The Crimson Petal and the White by Michel Faber is a 2002 epic postmodern novel set in Victorian-era England. The main characters include William Rackham, the unwilling heir to a perfume business; Agnes, William's brittle, long-suffering "mad wife in the attic"; and Sugar, a decidedly unconventional and strong-willed young prostitute whose intense affair with William gives her the opportunity to climb to a higher perch in the rigidly stratified class system of the time. Other characters include Henry Rackham, William's pious brother who wants to be a clergyman and his friend Emmeline Fox, a widow who works in the Rescue Society that tries to reform prostitutes. The novel is told from the perspective of all of the main characters, and the omniscient narrator occasionally addresses the reader directly. There is also a metaliterary aspect, as Sugar is working on her own novel, Henry writes sermons, and Agnes keeps a diary. The novel was generally well-received by critics, though faulted by some for what was perceived as an abrupt and unsatisying conclusion.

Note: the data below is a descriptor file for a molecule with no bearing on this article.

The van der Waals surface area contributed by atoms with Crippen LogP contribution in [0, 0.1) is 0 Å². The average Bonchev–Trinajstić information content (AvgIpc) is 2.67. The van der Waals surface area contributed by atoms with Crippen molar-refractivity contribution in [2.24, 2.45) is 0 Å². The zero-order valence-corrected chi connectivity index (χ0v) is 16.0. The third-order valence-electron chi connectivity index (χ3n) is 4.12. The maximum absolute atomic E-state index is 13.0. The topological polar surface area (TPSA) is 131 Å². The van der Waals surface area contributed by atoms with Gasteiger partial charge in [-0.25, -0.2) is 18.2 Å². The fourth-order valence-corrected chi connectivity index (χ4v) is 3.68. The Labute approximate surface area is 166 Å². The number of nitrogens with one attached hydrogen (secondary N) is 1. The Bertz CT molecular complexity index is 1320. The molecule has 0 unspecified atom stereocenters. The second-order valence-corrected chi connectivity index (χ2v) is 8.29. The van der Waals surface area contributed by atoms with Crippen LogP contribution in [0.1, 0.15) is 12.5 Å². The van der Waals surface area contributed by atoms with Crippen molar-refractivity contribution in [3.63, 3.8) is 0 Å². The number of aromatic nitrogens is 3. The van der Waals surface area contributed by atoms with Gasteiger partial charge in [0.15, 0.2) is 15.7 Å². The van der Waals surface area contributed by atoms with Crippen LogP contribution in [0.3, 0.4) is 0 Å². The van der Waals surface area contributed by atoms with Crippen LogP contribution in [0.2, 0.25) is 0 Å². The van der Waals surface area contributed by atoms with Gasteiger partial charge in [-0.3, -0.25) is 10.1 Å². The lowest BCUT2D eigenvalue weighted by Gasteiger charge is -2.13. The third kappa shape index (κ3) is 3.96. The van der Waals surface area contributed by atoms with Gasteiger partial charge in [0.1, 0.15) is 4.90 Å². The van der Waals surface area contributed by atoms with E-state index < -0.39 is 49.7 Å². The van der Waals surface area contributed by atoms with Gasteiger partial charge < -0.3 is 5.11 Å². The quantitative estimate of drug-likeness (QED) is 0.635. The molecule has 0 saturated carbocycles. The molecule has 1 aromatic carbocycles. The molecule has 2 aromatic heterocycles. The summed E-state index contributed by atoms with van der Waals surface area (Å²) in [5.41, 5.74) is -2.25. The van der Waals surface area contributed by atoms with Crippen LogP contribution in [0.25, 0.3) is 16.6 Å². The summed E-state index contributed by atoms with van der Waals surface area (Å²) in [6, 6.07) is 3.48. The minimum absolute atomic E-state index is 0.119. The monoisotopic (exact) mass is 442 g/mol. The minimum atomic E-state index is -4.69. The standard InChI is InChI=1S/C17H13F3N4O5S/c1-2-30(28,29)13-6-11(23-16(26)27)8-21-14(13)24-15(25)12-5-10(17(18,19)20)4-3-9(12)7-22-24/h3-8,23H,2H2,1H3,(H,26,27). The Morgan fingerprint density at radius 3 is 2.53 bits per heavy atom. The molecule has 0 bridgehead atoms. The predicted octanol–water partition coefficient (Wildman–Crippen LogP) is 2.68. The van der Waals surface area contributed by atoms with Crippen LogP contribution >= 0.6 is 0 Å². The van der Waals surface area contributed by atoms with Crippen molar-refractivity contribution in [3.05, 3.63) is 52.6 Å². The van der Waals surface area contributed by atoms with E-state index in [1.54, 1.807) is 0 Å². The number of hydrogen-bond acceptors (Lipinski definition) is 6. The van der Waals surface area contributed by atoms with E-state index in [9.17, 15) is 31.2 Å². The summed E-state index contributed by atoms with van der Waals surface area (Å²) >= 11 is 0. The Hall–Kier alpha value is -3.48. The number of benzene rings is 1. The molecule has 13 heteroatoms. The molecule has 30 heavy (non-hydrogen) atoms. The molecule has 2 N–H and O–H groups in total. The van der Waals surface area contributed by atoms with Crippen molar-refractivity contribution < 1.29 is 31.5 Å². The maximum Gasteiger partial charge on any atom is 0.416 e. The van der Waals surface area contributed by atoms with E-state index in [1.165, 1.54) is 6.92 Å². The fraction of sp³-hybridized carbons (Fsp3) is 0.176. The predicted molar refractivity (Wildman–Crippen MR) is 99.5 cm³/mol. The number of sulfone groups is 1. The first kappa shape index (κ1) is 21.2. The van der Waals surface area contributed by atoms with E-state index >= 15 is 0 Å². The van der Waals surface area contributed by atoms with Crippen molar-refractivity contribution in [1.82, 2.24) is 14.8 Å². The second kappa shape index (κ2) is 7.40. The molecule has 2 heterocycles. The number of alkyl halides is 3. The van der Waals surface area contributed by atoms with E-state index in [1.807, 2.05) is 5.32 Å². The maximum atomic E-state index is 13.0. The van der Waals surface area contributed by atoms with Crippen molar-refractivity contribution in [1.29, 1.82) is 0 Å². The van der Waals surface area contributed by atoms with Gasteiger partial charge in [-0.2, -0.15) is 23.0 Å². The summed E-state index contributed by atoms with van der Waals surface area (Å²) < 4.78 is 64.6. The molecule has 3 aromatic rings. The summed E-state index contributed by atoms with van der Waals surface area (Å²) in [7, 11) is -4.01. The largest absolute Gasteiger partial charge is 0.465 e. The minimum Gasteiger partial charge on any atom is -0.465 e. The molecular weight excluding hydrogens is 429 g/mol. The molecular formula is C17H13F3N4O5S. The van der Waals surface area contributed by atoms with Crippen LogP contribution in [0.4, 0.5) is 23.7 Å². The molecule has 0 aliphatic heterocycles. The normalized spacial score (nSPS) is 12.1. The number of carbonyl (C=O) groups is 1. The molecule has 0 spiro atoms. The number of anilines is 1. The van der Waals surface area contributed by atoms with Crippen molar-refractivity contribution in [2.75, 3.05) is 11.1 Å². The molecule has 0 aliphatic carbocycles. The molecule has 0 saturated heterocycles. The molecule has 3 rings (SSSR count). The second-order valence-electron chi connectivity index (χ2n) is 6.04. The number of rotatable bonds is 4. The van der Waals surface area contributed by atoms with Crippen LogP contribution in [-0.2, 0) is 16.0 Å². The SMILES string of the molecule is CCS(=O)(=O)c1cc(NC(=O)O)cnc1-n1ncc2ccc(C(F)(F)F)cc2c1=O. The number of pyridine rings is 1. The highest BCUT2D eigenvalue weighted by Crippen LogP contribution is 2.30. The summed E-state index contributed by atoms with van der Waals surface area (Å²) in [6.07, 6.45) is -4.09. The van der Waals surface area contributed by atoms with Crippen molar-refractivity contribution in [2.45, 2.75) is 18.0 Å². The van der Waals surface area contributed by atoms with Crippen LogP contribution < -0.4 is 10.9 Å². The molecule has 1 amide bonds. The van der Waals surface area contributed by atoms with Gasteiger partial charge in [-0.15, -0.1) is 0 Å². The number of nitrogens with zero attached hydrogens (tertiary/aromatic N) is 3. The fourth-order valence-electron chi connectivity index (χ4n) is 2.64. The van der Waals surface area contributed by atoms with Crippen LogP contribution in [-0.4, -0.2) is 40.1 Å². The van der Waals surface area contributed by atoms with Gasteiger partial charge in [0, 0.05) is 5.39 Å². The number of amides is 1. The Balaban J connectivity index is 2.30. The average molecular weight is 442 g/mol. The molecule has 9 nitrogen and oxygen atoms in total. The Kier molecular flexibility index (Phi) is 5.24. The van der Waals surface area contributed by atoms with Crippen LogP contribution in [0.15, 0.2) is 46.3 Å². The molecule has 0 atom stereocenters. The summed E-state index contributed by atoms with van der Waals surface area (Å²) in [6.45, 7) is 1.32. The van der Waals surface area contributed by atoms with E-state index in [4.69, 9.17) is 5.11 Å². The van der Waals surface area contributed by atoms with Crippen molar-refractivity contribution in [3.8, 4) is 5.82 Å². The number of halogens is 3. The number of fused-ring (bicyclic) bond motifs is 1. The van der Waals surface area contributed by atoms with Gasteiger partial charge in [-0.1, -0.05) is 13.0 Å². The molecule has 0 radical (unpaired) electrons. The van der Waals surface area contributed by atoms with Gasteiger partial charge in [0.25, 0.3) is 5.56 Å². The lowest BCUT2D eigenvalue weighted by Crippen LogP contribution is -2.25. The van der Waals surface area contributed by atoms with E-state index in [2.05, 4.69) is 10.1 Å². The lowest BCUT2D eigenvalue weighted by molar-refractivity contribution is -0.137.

Canongate published The Apple, a selection of short stories based on characters from The Crimson Petal and the White, in 2006.
As of January 2007, a movie production with the same title is slated for release in 2009, directed by Curtis Hanson.
The title originates from a 1847 poem by Alfred, Lord Tennyson entitled "Now Sleeps the Crimson Petal", the opening line of which is: "Now sleeps the crimson petal, now the white".
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